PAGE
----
1. It was not possible to track all of the stocks identified by Montier. Where I couldn’t find a closing price for a stock, I’ve excluded it from the results and marked the stock as “N/A”. I’ve had to exclude 18 of 84 stocks, which is a meaningful proportion. It’s possible that these stocks were either taken over or went bust, and so would have had an effect on the results not reflected in my results.
  2. The opening prices were not always available. In some instances I had to use the price on another date close to the opening date (i.e +/1 month).

Without further ado, here are the results of Montier’s Graham’’s net-nets: outdated or outstanding? picks:

The 68 stocks tracked gained on average 0.5% between September 2008 and February 2010, which is a disappointing outcome. The results relative to the  Japanese index are a little better. By way of comparison, the Nikkei 225 (roughly equivalent to the DJIA) fell from 12,834 to close yesterday at 10,057, a drop of 21.6%. Encouragingly, the net nets outperformed the N225 by a little over 21%.

The paucity of the data is a real problem for this study. I’ll update this post as I find more complete data or a more recent study.

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Zero Hedge has an article Uncovering Liquidation Value… In Japan? discussing SocGen’s Dylan Grice’s Are Japanese equities worth more dead than alive. The title is a nod to Benjamin Graham’s landmark 1932 Forbes article, Inflated Treasuries and Deflated Stockholders, where he discussed the large number of companies in the US then trading at a discount to liquidation value:

…a great number of American businesses are quoted in the market for much less than their liquidating value; that in the best judgment of Wall Street, these businesses are worth more dead than alive. For most industrial companies should bring, in orderly liquidation, at least as much as their quick assets alone.

Grice writes:

In the space of a generation, Japan has gone from the world economy’s thrusting up-and-coming superpower to its slowing silver-haired retiree. Accordingly, the Japanese market attracts a low valuation. The chart [below] shows FTSE Japan’s equity price to book ratio and enterprise price to book ratio, since equity P/B ratios alone can be distorted by leverage. Both metrics show Japan to be trading at a low premium to book compared to its recent history. So it’s certainly cheap. But does it offer value? The answer can be seen in the chart above, which shows corporate Japan’s RoEs and RoAs over recent decades to have averaged a mere 6.8% and 3.8% respectively. This is hardly the sort of earnings power which should command any premium over book value at all. Indeed, to my mind the question is one of how big a discount the market should trade at relative to book.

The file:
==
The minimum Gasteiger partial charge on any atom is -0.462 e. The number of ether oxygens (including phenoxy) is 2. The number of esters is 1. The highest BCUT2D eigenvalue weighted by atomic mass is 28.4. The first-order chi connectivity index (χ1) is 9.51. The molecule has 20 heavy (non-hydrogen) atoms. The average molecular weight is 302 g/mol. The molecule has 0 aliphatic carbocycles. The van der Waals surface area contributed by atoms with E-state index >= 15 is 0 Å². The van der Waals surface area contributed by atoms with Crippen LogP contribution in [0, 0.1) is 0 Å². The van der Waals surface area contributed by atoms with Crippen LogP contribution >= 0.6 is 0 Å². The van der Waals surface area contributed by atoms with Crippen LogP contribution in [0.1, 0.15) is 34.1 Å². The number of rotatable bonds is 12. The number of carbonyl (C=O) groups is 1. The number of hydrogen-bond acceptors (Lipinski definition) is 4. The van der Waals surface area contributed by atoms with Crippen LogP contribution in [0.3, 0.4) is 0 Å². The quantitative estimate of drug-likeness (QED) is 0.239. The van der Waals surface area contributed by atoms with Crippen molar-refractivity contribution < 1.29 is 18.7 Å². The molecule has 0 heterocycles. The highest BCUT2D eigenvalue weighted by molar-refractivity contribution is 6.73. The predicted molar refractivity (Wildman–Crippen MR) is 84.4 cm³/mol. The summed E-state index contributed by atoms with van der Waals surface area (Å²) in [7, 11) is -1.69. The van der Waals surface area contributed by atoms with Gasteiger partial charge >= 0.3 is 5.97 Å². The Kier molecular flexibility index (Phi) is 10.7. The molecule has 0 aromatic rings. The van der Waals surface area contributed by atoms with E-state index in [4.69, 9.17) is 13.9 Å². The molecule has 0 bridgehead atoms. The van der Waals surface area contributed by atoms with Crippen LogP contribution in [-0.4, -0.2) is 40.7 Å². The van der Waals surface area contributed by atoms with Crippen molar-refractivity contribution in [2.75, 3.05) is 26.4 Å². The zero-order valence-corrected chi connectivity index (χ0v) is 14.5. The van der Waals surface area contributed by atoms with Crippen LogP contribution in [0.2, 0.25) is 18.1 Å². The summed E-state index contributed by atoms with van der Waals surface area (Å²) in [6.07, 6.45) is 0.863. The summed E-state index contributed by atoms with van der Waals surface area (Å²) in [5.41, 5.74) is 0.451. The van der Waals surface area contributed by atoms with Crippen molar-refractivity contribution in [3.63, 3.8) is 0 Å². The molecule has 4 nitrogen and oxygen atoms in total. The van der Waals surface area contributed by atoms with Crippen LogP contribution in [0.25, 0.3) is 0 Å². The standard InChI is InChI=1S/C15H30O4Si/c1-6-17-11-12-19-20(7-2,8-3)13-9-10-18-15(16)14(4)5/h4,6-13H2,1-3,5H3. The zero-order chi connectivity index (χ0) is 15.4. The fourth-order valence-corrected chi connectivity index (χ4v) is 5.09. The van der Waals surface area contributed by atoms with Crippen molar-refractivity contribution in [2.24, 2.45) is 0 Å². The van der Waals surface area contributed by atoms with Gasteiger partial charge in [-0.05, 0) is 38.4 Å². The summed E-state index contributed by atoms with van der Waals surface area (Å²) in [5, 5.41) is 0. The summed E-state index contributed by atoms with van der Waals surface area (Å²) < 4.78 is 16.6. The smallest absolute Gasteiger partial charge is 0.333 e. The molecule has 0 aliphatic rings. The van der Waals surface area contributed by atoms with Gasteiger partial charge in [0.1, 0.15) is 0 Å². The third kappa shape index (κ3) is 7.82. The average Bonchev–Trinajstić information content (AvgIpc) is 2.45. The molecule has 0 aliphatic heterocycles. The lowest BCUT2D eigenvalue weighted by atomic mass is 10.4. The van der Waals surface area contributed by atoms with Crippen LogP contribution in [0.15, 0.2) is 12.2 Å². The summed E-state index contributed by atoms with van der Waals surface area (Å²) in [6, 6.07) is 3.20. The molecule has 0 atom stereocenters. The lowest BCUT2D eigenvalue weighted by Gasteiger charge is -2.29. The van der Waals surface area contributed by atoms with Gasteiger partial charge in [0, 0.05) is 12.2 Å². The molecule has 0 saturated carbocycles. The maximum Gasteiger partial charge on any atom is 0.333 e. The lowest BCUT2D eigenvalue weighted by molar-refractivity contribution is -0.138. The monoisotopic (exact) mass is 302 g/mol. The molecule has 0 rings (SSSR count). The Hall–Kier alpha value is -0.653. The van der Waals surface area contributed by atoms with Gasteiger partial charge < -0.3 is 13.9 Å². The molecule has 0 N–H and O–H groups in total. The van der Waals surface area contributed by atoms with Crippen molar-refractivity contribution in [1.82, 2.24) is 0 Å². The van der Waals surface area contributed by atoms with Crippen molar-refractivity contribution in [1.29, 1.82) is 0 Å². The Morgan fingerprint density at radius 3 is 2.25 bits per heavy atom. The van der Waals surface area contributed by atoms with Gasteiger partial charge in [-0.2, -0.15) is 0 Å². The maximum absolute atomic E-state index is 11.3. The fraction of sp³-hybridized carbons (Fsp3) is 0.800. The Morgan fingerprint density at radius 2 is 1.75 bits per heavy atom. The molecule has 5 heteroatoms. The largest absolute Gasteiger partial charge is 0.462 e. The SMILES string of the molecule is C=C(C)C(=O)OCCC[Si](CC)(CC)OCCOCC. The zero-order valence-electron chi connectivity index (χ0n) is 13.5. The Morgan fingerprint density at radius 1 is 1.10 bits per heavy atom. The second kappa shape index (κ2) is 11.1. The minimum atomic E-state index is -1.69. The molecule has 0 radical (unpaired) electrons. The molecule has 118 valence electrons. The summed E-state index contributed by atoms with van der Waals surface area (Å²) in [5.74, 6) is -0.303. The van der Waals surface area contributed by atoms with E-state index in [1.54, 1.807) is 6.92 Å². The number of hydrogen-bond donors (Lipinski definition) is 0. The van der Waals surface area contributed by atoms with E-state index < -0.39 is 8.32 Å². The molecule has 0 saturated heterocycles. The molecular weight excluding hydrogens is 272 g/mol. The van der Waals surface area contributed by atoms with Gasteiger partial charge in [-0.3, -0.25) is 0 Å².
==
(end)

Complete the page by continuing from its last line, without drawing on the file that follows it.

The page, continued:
The fundamental problem in 1932 America, according to Graham, was that investors weren’t paying attention to the assets owned by the company, instead focussing exclusively on “earning power” and therefore “reported earnings – which might only be temporary or even deceptive – and in a complete eclipse of what had always been regarded as a vital factor in security values, namely the company’s working capital position.” Graham proposed that investors should become not only “balance sheet conscious,” but “ownership conscious:”

If they realized their rights as business owners, we would not have before us the insane spectacle of treasuries bloated with cash and their proprietors in a wild scramble to give away their interest on any terms they can get. Perhaps the corporation itself buys back the shares they throw on the market, and by a final touch of irony, we see the stockholders’ pitifully inadequate payment made to themwith their own cash.

In his article, Grice makes a parallel argument about valuations based on earnings in Japan now:

Regular readers will know I favour a Residual Income approach to valuation. It’s not perfect, and it’s still a work in process, but anchoring estimates of intrinsic value on the earnings power of company assets (relative to a required rate of return, which I set at an exacting 10%) helps avoid value traps. Things don?t necessarily come up as offering value just because they’re on low multiples. The left chart below shows Japan’s ratio of Intrinsic Value to Price (IVP ratio, where a higher number indicates higher value) to be only 0.6, suggesting that in an absolute sense, Japan is intrinsically worth only about 60% of its current market value.

Grice arrives at the same conclusion about Japan as Graham did in 1932 about the US: